6. Table 10. U.S. Refiner Oxygenated Motor Gasoline Prices by...

    U.S. Energy Information Administration (EIA) Indexed Site

    98.0 98.0 86.6 75.0 - 80.1 See footnotes at end of table. 10. U.S. Refiner Oxygenated Motor Gasoline Prices by Grade and Sales Type 20 Energy Information Administration ...

  7. Table 10. U.S. Refiner Oxygenated Motor Gasoline Prices by...

    U.S. Energy Information Administration (EIA) Indexed Site

    94.0 93.9 83.2 73.8 - 79.3 See footnotes at end of table. 10. U.S. Refiner Oxygenated Motor Gasoline Prices by Grade and Sales Type 20 Energy Information Administration ...

  8. Table 13. U.S. Refiner Reformulated Motor Gasoline Volumes by...

    U.S. Energy Information Administration (EIA) Indexed Site

    3.6 3.7 7.9 3.1 W 11.0 See footnotes at end of table. 13. U.S. Refiner Reformulated Motor Gasoline Volumes by Grade and Sales Type 26 Energy Information Administration ...

  9. Table A3. Refiner/Reseller Prices of Distillate and Residual...

    U.S. Energy Information Administration (EIA) Indexed Site

    A3. RefinerReseller Prices of Distillate and Residual Fuel Oils, by PAD District, 1983-Present (Cents per Gallon Excluding Taxes) Geographic Area Year No. 1 Distillate No. 2...

  10. Reductions in Northeast Refining Activity: Potential Implications for Petroleum Product Markets

    Annual Energy Outlook [U.S. Energy Information Administration (EIA)]

    Reductions in Northeast Refining Activity: Potential Implications for Petroleum Product Markets December 2011 Independent Statistics & Analysis www.eia.gov U.S. Department of Energy Washington, DC 20585 U.S. Energy Information Administration | Reductions in Northeast Refining Activity: Potential Implications for Petroleum Product Markets i This report was prepared by the U.S. Energy Information Administration (EIA), the statistical and analytical agency within the U.S. Department of Energy.

  11. Grain refinement of permanent mold cast copper base alloys. Final report

    Broader source: All U.S. Department of Energy (DOE) Office Webpages (Extended Search)

    (Technical Report) | SciTech Connect Grain refinement of permanent mold cast copper base alloys. Final report Citation Details In-Document Search Title: Grain refinement of permanent mold cast copper base alloys. Final report × You are accessing a document from the Department of Energy's (DOE) SciTech Connect. This site is a product of DOE's Office of Scientific and Technical Information (OSTI) and is provided as a public service. Visit OSTI to utilize additional information resources in

  12. Interpolation Methods and the Accuracy of Lattice-Boltzmann Mesh Refinement

    Office of Scientific and Technical Information (OSTI)

    (Journal Article) | SciTech Connect Journal Article: Interpolation Methods and the Accuracy of Lattice-Boltzmann Mesh Refinement Citation Details In-Document Search Title: Interpolation Methods and the Accuracy of Lattice-Boltzmann Mesh Refinement × You are accessing a document from the Department of Energy's (DOE) SciTech Connect. This site is a product of DOE's Office of Scientific and Technical Information (OSTI) and is provided as a public service. Visit OSTI to utilize additional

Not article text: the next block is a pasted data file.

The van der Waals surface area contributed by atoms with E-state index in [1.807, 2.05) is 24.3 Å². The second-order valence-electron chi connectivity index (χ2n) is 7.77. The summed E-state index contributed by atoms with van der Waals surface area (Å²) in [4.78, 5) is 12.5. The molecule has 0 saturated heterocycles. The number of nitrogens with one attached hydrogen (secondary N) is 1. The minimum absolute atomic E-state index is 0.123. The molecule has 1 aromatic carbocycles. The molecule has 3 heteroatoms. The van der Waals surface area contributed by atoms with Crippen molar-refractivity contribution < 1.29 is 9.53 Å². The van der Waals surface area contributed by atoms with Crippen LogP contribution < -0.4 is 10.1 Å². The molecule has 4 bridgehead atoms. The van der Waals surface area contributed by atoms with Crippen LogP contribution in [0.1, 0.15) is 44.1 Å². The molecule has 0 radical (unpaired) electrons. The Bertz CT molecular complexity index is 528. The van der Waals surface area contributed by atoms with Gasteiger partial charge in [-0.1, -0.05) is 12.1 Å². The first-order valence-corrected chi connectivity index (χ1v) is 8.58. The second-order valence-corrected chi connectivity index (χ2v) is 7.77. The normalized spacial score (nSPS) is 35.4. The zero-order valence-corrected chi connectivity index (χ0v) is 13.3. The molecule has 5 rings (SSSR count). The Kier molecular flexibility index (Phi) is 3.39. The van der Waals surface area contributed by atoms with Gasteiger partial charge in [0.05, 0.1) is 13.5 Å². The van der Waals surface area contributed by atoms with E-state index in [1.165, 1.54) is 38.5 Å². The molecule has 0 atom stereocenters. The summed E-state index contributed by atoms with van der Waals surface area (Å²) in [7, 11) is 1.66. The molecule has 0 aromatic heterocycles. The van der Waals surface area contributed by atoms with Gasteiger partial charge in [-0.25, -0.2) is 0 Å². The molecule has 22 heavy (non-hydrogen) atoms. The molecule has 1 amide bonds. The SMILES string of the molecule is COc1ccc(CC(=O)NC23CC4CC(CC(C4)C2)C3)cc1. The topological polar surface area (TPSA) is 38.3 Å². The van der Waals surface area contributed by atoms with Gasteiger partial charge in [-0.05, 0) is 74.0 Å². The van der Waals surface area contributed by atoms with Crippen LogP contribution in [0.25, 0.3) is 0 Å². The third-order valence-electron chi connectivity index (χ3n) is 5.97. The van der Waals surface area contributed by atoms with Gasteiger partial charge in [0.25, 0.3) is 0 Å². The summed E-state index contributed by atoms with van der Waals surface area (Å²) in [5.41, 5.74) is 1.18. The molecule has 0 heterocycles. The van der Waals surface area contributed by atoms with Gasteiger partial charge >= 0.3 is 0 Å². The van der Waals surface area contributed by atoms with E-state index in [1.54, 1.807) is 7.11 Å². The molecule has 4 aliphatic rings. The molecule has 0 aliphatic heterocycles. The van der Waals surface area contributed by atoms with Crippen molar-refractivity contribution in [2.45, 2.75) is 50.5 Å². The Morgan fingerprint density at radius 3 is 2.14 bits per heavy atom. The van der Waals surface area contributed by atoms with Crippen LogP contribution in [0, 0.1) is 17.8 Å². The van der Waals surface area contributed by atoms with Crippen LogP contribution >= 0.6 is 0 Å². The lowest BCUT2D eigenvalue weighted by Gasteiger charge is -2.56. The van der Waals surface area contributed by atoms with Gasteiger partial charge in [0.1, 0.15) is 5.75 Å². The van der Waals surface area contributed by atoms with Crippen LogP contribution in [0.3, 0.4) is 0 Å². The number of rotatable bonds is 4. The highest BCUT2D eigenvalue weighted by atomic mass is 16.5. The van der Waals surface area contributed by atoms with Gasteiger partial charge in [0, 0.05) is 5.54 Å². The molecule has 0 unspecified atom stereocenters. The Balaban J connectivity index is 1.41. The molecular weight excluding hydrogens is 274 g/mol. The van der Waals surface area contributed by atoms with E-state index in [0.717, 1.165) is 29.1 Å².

13. Implications of Increasing Light Tight Oil Production for U.S. Refining -

    Broader source: All U.S. Department of Energy (DOE) Office Webpages (Extended Search)

    Energy Information Administration Petroleum & Other Liquids Glossary › FAQS › Overview Data Summary Prices Crude reserves and production Refining and processing Imports/exports & movements Stocks Consumption/sales All petroleum & other liquids data reports Analysis & Projections Major Topics Most popular Consumption & sales Crude reserves & production Imports/exports & movements Prices Projections Recurring Refining & processing Stocks All reports Browse

  14. The Space-based Telescopes for Actionable Refinement of Ephemeris (STARE)

    Office of Scientific and Technical Information (OSTI)

    mission (Conference) | SciTech Connect Space-based Telescopes for Actionable Refinement of Ephemeris (STARE) mission Citation Details In-Document Search Title: The Space-based Telescopes for Actionable Refinement of Ephemeris (STARE) mission Authors: Riot, V ; Devries, W ; Bauman, B ; Simms, L ; Carter, D ; Phillion, D ; Olivier, S Publication Date: 2013-05-28 OSTI Identifier: 1092503 Report Number(s): LLNL-CONF-637976 DOE Contract Number: W-7405-ENG-48 Resource Type: Conference Resource

  15. Bandwidth Study on Energy Use and Potential Energy Saving Opportunities in U.S. Petroleum Refining

    Office of Energy Efficiency and Renewable Energy (EERE) Indexed Site

    Petroleum Refining i , ii Bandwidth Study on Energy Use and Potential Energy Saving Opportunities in U.S. Petroleum Refining THE U.S. DEPARTMENT OF ENERGY (DOE)'S ADVANCED MANUFACTURING OFFICE PROVIDED FUNDING FOR THIS ANALYSIS AND REPORT The DOE Office of Energy Efficiency and Renewable Energy (EERE)'s Advanced Manufacturing Office works with industry, small business, universities, and other stakeholders to identify and invest in emerging technologies with the potential to create high-quality

  16. DOE - Office of Legacy Management -- National Smelting and Refining Co - OH